Braemar Royal Highland Gathering – The Story So Far …


Although there have been gatherings of one sort or another in Braemar since the time of King Malcolm Canmore nine hundred years ago, the gathering has been held in its present form since 1832.

Its geographical position made it a point of great strategic importance during the time of the Clan Wars, located as it is at the center of the roads and tracks leading, East, West, North and South.

Braemar still sits in the heart of the country’s largest deer forest and for hundreds of years kings, nobles and hunters have been drawn to the surroundings for the thrill of the hunt.

In the past, cattle were transported to and from markets along recognized driver routes – again, Braemar was at the center of these.

For centuries, the traditional hammer throw, stone throw and caber throw continued, more recently with the addition of throw weights for distance and over the bar for height.

Braemar has therefore always been the place of a “gathering” of one sort or another and there is good reason to believe that such gatherings have taken place here since the 8th century.

On the hill of Creag Choinneach, whose tree-lined slopes rise steeply from the road to Braemar, Kenneth MacAlpine, the first King of Scotland, had his hunting headquarters and, in the very heart of the village, lie the ruins of the Castle of Kindrochit, the stronghold of King Malcolm Canmore. Tradition has it that King Malcolm called the clans to the Braes de Mar to competitively select his toughest soldiers and fleeting messengers, and this can be considered the original Braemar Gathering. Kindrochit became more evident in the 14th century when King Robert II hunted in March, and this fortress must have seen many clan gatherings.

One hundred years later, the Braemar Wrights Society was formed. At that time, the welfare state was unknown and the Wright’s Society (the “wrights” being those who “worked” with their hands) was one of the earliest forms of social insurance. He took kinship and friendship a step further and organized relief in difficult times for the sick and the elderly, for widows and orphans.

Quarterly meetings were held for the collection of contributions – still called “quarterly centimes” today – for the payment of benefits, relief, etc. and an annual meeting was usually chaired by the then Laird and, by invitation, in his castle.

Members of the royal family are regular participants of the Gathering. The Queen and Prince Charles are seen here.

Some 160 years ago, an interesting business was the Company’s purchase of bulk oatmeal and resell it to members in times of need. In the early 1800s, the Wrights Society became the Braemar Highland Society and its goals included the preservation of the kilt, as well as the Highland language and cultural interests. It was registered under the Friendly Societies Act in 1831 and the goals of the current company are still those of its founders.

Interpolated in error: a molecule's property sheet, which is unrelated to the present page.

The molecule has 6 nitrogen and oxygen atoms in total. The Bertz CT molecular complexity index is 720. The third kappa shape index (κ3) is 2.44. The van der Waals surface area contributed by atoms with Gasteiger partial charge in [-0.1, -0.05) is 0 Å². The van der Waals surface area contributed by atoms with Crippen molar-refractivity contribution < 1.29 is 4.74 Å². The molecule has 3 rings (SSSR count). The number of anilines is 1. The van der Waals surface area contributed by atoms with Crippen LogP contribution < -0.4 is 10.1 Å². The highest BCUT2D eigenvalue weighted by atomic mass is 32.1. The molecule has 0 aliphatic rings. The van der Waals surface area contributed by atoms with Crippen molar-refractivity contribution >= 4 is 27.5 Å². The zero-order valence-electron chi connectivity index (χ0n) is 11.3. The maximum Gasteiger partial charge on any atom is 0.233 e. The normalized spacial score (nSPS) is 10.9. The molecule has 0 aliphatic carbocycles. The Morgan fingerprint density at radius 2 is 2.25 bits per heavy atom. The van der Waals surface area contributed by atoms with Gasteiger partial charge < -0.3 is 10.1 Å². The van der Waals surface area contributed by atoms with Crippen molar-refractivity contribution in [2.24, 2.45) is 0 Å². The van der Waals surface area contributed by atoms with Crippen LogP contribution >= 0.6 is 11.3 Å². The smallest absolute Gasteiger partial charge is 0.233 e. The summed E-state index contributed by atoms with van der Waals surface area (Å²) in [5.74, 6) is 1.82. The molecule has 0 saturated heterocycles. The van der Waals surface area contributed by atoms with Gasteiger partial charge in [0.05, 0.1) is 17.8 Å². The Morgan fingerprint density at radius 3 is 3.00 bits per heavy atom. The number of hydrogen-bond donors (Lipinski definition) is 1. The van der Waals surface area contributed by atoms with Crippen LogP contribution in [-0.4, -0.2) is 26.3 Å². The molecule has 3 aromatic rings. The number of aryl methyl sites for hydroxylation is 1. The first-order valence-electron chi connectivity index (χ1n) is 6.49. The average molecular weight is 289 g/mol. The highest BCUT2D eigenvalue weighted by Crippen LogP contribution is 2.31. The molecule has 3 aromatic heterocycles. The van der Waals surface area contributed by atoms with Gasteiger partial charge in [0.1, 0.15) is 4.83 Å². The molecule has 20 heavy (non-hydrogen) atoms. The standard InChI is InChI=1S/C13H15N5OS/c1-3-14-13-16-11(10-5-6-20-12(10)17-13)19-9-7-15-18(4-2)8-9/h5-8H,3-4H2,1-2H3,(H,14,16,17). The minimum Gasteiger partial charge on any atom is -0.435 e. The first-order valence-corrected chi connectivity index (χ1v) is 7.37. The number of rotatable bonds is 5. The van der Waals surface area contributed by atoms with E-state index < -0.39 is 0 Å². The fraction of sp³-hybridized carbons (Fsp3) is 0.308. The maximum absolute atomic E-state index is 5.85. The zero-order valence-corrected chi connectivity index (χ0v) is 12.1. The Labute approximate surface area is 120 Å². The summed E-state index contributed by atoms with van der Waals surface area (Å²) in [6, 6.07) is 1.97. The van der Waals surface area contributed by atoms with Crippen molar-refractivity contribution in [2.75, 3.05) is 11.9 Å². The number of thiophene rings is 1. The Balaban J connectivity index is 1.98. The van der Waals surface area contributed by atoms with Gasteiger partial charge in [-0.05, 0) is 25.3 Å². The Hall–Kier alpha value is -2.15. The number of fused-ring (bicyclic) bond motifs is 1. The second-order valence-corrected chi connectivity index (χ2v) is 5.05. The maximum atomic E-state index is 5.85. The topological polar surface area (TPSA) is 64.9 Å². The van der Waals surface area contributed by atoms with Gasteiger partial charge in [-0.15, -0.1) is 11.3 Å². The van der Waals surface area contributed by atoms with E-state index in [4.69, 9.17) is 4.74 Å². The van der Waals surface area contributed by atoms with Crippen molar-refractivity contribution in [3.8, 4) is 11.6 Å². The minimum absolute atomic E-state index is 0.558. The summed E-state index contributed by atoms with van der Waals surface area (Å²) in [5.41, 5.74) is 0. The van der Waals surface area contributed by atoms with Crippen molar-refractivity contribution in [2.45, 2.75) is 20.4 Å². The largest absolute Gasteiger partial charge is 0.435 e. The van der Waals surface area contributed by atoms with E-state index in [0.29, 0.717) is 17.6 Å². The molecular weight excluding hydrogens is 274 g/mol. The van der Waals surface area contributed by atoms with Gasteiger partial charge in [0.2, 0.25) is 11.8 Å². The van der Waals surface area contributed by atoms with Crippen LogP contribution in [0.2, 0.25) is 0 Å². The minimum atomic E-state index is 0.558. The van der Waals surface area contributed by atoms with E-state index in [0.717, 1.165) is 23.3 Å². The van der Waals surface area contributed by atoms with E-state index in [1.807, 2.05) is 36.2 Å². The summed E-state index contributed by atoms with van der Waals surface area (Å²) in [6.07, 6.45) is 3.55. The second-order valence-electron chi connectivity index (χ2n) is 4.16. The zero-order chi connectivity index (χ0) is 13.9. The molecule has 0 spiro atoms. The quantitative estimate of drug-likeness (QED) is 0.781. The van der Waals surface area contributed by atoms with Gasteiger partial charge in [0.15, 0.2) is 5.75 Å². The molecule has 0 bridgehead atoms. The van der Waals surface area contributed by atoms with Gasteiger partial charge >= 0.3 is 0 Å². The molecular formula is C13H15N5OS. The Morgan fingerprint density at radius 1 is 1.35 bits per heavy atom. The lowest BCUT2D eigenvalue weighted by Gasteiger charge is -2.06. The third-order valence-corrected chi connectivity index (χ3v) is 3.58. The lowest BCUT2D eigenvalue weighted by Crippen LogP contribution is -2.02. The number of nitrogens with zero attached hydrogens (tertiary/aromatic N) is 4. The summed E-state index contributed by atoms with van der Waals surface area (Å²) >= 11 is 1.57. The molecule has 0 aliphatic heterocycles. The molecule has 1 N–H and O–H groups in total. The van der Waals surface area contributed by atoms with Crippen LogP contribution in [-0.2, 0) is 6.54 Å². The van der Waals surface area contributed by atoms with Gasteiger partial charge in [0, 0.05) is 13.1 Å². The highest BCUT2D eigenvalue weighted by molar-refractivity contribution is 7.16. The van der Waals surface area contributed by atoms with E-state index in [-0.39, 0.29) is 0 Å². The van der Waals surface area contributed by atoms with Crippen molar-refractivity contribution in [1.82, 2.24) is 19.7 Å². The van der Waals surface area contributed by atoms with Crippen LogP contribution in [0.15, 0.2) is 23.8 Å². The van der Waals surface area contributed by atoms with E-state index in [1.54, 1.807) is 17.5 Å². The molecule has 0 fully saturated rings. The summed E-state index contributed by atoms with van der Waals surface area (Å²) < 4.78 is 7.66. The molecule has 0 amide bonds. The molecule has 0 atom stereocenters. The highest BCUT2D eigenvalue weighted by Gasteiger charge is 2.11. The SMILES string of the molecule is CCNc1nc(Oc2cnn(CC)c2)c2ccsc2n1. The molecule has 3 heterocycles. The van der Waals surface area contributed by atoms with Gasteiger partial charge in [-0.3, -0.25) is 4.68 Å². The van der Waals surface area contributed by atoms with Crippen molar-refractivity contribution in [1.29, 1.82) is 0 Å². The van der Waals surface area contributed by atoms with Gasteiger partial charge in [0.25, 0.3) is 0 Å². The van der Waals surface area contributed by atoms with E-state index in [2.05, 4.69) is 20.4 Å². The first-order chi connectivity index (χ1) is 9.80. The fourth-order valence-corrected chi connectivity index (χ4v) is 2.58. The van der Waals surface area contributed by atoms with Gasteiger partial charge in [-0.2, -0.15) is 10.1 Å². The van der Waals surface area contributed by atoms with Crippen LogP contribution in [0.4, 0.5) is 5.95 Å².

As you might expect, of course, the social side was not forgotten in this land of reel, Pibroch, and dram – and without a doubt the day of the year was the Society’s Annual Procession. – or “Wrights ‘Walk” as it was called – when the members wore their white linen aprons and colorful embroidered’ Braemar Wrights ‘Society’ scarves.

They usually got together in the morning and with the sounds of the pipes and the colors passing by, went to a favorite spot for a regular picnic of dancing, bagpipes, games and sports competitions and that day was the Braemar Gathering. from a century and a half ago. The night usually ended with a ball and a dinner in the residence of the castle of one of their chiefs.

1832 may be the beginning of the Rassemblements as we know them today. But the year that stands out in the history of the Society is 1848 because it was in this year that Queen Victoria graced the Braemar Gathering with her presence for the first time.

That year’s gathering took place outside Invercauld Castle, on the estate of Clan Chief Farquharson. (The current leader, Captain AAC Farquharson is the 16th laird). There, on the green grass in front of this house, the members of the clan played the flute, danced, threw the caber and laid river stones – all to the delight of Her Majesty and her husband, the Prince. Albert, their family and members of the Court. Queen Victoria later bestowed the honor of royal patronage on the Society (1866) and became a generous (and keenly interested) benefactor of its funds.

This close interest lasted throughout his long life and now, for over a hundred years, successive gatherings have risen to acclaim the reigning monarch as their leader. It was in 1906 that the First Duke of Fife gave the Company its current 12-acre land – prior to that the gathering had taken place variously at Mar Castle, Invercauld Castle or, at the invitation of Her Majesty Queen Victoria, at Balmoral Castle. .

The lovely new setting has gradually been made capable of accommodating the huge crowds which now come from all over the world.

** The Braemar Rloyal Highland Society celebrated its bicentennial in 2015.

Having led the Gathering since 1832, to take into account the changing times, the Society decided in 2002 to form a separate society to manage the event. The Braemar Royal Highland Charity Ltd, a company 100% owned by the Braemar Royal Highland Society, was established for this purpose.

In the fall of 2018, a long-standing ambition of the Company was fulfilled with the opening of a new £ 2.5million Highland Games Center at the gathering site in Braemar.

The center tells the story of the Gathering and the Highland Games, with exhibits and exhibits providing a well-documented archive.


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